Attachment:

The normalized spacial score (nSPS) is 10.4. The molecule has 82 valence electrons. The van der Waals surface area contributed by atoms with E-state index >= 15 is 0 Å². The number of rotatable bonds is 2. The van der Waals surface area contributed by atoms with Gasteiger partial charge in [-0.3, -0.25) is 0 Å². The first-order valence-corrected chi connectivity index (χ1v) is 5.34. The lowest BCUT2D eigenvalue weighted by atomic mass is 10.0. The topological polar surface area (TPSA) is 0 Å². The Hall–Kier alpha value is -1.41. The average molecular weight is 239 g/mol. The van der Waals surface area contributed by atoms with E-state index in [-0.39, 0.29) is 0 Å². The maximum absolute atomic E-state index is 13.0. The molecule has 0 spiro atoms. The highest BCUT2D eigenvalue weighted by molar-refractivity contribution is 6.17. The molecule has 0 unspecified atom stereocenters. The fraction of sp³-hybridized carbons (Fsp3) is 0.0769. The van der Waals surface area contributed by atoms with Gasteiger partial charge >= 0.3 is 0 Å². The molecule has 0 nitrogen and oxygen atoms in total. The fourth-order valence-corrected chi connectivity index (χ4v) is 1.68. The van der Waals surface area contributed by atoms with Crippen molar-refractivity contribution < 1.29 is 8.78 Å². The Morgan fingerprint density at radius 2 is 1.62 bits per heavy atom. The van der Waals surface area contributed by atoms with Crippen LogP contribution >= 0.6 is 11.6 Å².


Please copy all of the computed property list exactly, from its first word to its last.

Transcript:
The normalized spacial score (nSPS) is 10.4. The molecule has 82 valence electrons. The van der Waals surface area contributed by atoms with E-state index >= 15 is 0 Å². The number of rotatable bonds is 2. The van der Waals surface area contributed by atoms with Gasteiger partial charge in [-0.3, -0.25) is 0 Å². The first-order valence-corrected chi connectivity index (χ1v) is 5.34. The lowest BCUT2D eigenvalue weighted by atomic mass is 10.0. The topological polar surface area (TPSA) is 0 Å². The Hall–Kier alpha value is -1.41. The average molecular weight is 239 g/mol. The van der Waals surface area contributed by atoms with E-state index in [-0.39, 0.29) is 0 Å². The maximum absolute atomic E-state index is 13.0. The molecule has 0 spiro atoms. The highest BCUT2D eigenvalue weighted by molar-refractivity contribution is 6.17. The molecule has 0 unspecified atom stereocenters. The fraction of sp³-hybridized carbons (Fsp3) is 0.0769. The van der Waals surface area contributed by atoms with Gasteiger partial charge >= 0.3 is 0 Å². The molecule has 0 nitrogen and oxygen atoms in total. The fourth-order valence-corrected chi connectivity index (χ4v) is 1.68. The van der Waals surface area contributed by atoms with Crippen molar-refractivity contribution < 1.29 is 8.78 Å². The Morgan fingerprint density at radius 2 is 1.62 bits per heavy atom. The van der Waals surface area contributed by atoms with Crippen LogP contribution >= 0.6 is 11.6 Å².